The Form 2: From Prototype to Production
In the previous post in this series we focused on how we torture tested the Form 2.
The Form 2 is the most advanced desktop 3D printer ever created. But as the saying goes, you don’t build the most advanced 3D printer in just one day. In fact, it took more than a half-dozen complete system iterations over the course of 18 months.
We believe in sharing some of our experiments and learning as we built the Form 2. As engineers and designers, this is what we would want to see. In this post, we intend to pull back the curtain on our prototyping process and walk you through how we iterated toward the Form 2 design.
Our iterations took the form of complete system prototypes. Some iterations solved particularly difficult engineering issues; others focused on industrial design, while some of the last iterations focused on manufacturability, fit, and finish. Every version had one thing in common — they were all working printers, and each iteration built toward the final product we shipped.
Proto 0 — Hacking the Form 1
Goal: Explore a new print process and resin system.
Right from the beginning, we knew we wanted to focus on print reliability. To see if we could make that happen, we built mock-ups of a new printing process. The first prototypes used one of our most plentiful resources, Form 1 3D printers. Each engineer received a Form 1 to hack with the goal of improving on the peel mechanism in the Form 1+. The ideas were wide-ranging and involved modifications from attaching some 80/20 aluminum extrusions to the printer, to complete rebuilds of the structure and internal mechanisms.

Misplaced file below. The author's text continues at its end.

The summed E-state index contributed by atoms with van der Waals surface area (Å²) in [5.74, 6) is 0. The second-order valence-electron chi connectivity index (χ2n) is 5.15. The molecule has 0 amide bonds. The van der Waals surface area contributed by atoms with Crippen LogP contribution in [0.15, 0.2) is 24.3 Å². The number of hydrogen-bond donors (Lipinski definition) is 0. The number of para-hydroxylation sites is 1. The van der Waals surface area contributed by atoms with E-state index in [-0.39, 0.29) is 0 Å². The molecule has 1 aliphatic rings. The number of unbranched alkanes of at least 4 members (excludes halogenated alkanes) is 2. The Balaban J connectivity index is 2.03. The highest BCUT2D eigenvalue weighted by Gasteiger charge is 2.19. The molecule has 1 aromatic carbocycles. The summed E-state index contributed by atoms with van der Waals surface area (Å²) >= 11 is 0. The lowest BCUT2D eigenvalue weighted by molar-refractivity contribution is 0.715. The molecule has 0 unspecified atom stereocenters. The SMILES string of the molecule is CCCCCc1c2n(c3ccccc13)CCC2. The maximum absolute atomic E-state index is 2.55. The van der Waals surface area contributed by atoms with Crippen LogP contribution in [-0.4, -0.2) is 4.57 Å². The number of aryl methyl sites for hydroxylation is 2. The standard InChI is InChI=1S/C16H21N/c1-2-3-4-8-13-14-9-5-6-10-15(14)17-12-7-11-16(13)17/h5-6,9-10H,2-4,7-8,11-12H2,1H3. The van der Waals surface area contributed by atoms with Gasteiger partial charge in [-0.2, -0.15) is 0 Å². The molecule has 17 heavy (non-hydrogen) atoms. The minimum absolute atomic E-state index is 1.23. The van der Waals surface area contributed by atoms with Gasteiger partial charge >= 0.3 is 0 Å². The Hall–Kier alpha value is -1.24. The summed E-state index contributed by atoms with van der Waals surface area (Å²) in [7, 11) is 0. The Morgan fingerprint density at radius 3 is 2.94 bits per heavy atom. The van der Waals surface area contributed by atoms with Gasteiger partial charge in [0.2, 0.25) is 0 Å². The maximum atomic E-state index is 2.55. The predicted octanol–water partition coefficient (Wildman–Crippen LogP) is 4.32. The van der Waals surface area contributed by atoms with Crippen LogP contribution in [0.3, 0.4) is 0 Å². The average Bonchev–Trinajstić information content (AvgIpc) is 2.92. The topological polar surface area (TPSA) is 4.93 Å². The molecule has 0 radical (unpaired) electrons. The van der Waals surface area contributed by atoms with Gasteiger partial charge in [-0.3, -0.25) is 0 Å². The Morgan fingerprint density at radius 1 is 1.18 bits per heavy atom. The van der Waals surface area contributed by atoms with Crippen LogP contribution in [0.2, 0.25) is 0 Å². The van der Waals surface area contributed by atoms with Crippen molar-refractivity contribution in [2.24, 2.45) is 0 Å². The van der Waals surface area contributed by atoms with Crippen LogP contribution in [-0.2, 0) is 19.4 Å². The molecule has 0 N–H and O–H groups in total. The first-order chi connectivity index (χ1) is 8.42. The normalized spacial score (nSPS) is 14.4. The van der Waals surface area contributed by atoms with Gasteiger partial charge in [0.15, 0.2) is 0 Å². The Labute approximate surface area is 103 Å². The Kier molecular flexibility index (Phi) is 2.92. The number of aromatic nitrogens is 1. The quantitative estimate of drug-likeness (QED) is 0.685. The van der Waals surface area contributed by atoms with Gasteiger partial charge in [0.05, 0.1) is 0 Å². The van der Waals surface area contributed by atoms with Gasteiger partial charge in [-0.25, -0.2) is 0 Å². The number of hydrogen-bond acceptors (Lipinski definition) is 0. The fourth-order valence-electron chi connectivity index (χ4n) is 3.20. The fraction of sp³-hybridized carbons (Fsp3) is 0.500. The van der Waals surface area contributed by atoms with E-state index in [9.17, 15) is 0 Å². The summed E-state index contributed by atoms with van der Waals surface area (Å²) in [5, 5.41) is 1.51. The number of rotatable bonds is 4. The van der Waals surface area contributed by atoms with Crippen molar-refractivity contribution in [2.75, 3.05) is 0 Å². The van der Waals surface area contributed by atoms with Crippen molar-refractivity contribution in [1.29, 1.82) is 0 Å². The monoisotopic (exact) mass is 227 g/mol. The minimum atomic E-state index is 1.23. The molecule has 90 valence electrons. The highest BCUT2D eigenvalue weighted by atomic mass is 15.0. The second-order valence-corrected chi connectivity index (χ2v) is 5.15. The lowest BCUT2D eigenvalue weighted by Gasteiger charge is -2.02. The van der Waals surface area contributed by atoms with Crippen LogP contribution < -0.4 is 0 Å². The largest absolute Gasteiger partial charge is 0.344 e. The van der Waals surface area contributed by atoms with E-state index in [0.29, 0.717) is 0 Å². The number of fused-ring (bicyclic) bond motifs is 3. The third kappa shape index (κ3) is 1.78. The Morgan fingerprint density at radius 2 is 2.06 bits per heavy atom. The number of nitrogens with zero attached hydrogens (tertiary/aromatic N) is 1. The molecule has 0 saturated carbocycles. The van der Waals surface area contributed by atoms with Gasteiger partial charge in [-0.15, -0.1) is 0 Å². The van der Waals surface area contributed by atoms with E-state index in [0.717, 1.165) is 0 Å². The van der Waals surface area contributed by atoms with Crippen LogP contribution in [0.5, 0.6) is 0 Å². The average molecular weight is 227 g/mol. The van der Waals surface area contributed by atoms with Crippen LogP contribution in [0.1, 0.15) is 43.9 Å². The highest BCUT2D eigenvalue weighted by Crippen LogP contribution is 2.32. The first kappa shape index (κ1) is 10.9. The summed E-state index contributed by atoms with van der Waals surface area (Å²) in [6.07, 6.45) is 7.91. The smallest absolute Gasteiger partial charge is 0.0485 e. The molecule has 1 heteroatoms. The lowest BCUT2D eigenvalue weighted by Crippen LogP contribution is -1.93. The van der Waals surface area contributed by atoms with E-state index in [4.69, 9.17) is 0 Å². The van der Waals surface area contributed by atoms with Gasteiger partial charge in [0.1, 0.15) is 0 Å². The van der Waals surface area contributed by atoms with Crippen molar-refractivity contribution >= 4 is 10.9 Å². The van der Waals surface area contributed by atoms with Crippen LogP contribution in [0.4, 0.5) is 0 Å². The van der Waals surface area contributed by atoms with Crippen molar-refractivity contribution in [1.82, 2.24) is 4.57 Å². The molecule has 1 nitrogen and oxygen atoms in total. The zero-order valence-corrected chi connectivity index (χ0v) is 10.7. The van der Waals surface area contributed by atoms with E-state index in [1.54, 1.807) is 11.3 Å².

It was also while building Proto 0 that we began to test ideas that we wanted to be key features of the Form 2, for instance, an automatic resin management system. For inspiration, we looked to 2D printers, tearing ink cartridges apart trying to understand the decades of engineering wisdom and learnings that have gone into designing those systems.
Proto 1 — (Occasionally) Works Like
Goal: Build the first working prototype with the new Form 2 architecture
In the first few months of prototyping you wander, explore, and search for the best ideas. But eventually you have to start to converge. As with most engineering decisions at Formlabs, we used the process of elimination to select the core architecture concepts most likely to survive.
Proto 1 was the first attempt to put together a machine that would become the Form 2. Systems such as the wiper and the slide mechanism were first used in action with this prototype. One early simplification and exploration was to have the slide peel displace the whole length of the tank as can be seen in the photo below. Proto 1 was the last prototype that relied heavily on legacy Form 1+ components, including the build platform and the “brain” components.
The wiper went through numerous iterations during Proto 1, getting swapped out every few days for a new design. This component was an integral part of our new printing process and it needed numerous improvements. We went from a top-down insertion wiper to a design that is closer to what is shipping today. The design is both insertable and preloaded against the silicone tank surface.
Prototype 2 — Prints Like
Goal: Create a machine that could print parts not possible on the Form 1+
We learned a lot from building Proto 1. We learned that the sliding peel mechanism only needed to move a portion of the full width, and we added a separate drive mechanism to decouple the wiping from the sliding motion. At this point, the wiper was showing strongly positive results that would improve overall print reliability.